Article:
Death Note: Relight: #1 – Visions of a God & #2 – L’s Successors

To say that Death Note is one of Shonen Jump’s most popular series would be to state the obvious. The thirteen-volume battle of wits between a high school student and a reclusive detective for the fate of the world has, in some respects, outdone the likes of One Piece and Naruto in terms of critical acclaim. The anime, in turn, changes very little of the story except for converting the mundane writing in the eponymous book into epic feats of spectacle.

Relight takes the anime and turns it into two “Director’s Cut” Specials with the premise of telling the story through the perspective of Ryuk, the Shinigami that began the chain of events by dropping his Death Note onto the human world.

With that in mind, does Relight take a potato chip and eat it or is it Swimming Lessons for this two part Special?

The story follows Light Yagami, a bright, if not jaded, young man, who chances upon a book called the Death Note and,on discovering its ability to kill any person whose name is written in it, begins a one man crusade against the world’s criminals with the view of creating a world under the control of his own Absolute Law. It’s not long before the International Police take notice and L, a brilliant detective shrouded in mystery, begins his investigation of Kira, the alter ego that Light takes on in his crusade.

From an animation standpoint these two Specials are a work of art. MadHouse (CardCaptor Sakura, Demon City Shinjuku), the animation company in charge of production, understood that to keep interest in the show they had to take the mundane situations and use the ’emotion’ of the actions as the basis of the animation; Light’s writing down names in the Death Note becomes the mass execution of criminals, condemned with the writing of their names, cutting them down with his pen as his sword. Monologues between Light and L are set up as spotlights on a stage, highlighting Light in a red aura and those who stand against him in blue. Keep your eye out for the fist fight between Light and L at the half way point of Special 1 which makes it clear that MadHouse are putting their best foot forward with this show.

The soundtrack is haunting, using a full orchestra to outline Light’s descent into the madness that comes with using the Death Note and also to highlight the times when he desperately grabs victory with both hands. Also of note are the insert songs; “Zetsubo Billy” which spices up a climatic chase sequence, and “Misa no Uta” (Misa’s Song) which is used to show just how much power Kira holds over the world and is particularly creepy when sung, regardless of the language.

The English voice work is well above par given that Viz went with the often average Ocean Group for the dub. Brad Swaile (Teen Gohan) has to be given credit for taking Light’s role and making it his own, charting the subversion of an innocent young man into an insane monster with gusto, while Alessandro Juliani (Felix Gaeta in Battlestar Galactica) takes L’s strange eccentricities and does a very good job of bringing them forth.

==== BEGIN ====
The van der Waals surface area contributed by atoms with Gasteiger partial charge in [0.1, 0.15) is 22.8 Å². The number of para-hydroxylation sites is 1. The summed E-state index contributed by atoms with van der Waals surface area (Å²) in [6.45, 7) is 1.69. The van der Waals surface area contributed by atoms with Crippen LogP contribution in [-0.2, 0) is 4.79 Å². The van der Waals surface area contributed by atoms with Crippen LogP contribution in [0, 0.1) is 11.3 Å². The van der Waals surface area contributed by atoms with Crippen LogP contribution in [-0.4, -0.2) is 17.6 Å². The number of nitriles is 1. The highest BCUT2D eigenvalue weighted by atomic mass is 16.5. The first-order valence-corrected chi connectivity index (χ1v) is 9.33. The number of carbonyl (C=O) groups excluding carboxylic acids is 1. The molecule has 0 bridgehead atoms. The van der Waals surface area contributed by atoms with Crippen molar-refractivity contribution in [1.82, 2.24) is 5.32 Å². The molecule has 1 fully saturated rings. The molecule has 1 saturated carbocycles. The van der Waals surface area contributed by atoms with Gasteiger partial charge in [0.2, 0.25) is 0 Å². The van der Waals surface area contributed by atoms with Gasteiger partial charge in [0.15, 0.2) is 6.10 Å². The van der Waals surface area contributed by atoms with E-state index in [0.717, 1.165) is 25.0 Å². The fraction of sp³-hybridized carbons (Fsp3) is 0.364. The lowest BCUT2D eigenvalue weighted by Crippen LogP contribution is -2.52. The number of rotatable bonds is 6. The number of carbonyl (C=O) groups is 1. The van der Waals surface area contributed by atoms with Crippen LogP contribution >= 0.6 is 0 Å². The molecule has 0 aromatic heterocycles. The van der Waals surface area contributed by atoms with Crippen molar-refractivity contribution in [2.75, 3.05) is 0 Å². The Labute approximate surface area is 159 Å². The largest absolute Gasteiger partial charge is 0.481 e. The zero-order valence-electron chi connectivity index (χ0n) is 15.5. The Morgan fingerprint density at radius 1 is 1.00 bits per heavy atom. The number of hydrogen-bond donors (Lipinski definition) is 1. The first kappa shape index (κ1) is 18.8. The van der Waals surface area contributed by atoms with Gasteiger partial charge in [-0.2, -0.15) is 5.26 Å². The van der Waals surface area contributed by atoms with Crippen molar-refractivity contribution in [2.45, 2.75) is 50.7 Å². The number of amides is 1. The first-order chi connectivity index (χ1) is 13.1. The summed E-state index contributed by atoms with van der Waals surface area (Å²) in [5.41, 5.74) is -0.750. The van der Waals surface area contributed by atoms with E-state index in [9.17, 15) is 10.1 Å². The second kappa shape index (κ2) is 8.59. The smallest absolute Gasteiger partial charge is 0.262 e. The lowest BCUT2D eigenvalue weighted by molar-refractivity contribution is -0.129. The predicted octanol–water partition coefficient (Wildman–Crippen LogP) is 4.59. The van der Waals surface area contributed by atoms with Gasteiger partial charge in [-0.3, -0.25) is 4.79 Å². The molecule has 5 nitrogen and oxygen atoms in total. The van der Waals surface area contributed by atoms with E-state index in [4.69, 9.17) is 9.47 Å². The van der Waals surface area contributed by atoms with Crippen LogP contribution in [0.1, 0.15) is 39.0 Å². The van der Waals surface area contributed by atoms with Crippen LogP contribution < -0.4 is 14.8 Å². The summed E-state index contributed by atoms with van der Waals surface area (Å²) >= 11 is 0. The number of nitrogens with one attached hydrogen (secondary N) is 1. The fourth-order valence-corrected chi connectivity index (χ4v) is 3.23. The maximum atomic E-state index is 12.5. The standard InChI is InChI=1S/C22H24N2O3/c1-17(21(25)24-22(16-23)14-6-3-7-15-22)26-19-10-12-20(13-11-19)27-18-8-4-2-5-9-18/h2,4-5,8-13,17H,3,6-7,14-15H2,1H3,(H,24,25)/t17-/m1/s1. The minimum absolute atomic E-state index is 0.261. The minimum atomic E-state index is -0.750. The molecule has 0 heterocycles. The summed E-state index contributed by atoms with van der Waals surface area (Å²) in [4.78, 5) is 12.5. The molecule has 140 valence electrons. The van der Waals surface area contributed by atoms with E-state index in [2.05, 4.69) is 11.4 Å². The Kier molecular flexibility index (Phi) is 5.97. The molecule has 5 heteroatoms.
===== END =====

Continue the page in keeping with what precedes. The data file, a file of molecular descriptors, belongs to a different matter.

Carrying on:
On the Japanese side of things Mamoru Miyano (Soul Eater’s Death the Kid) preforms well as Light in spite being a relatively new Japanese voice actor, and Aya Hirano’s (Haruhi) Misa is evidence that she is able to do roles outside of her energetic comfort zone and do them well.

The main attraction in the extras is the mini documentary “Death Note: Rewritten with the Japanese Cast and Crew” which goes a long way to illustrate the process of bringing the Specials to life, explores what the cast think of the characters, and who they thought was the Hero or Villain of the story, a theme that is prevalent throughout the series and the disscussions that have been had about the show well past the show’s end.

I have to say that I have always liked the first half of Death Note’s story more than the second. The second part has always been superfluous, owing its existence to one loose thread from the first half and lacking the chemistry that the first half had, following the departure of certain characters. These two Specials have not done anything to dissuade me of this opinion. However, I can see and appreciate the work that MadHouse put into the production of the second Special. After all, they were adapting the Manga which suffered from the same issue and MadHouse’s goal was to animate the second half, not to make the story end before the time jump, as happened in the live action movies.

Also, it has to be noted that the “Visions of a God” angle of the first Special amounts to two scenes, a prologue and an epilogue, which left me very annoyed. I really wanted to know what was going through the mind of Ryuk, the chaotic bystander, that leads Light down the path of Macbethian destruction and deceit. Alas, it wasn’t to be, and that’s a pity.

In Summary
Death Note Relight is a competently put together pair of Specials that will entertain. Just don’t expect the promised “Visions of a God” to add anything or for the second volume will be anything but an acquired taste.

7 / 10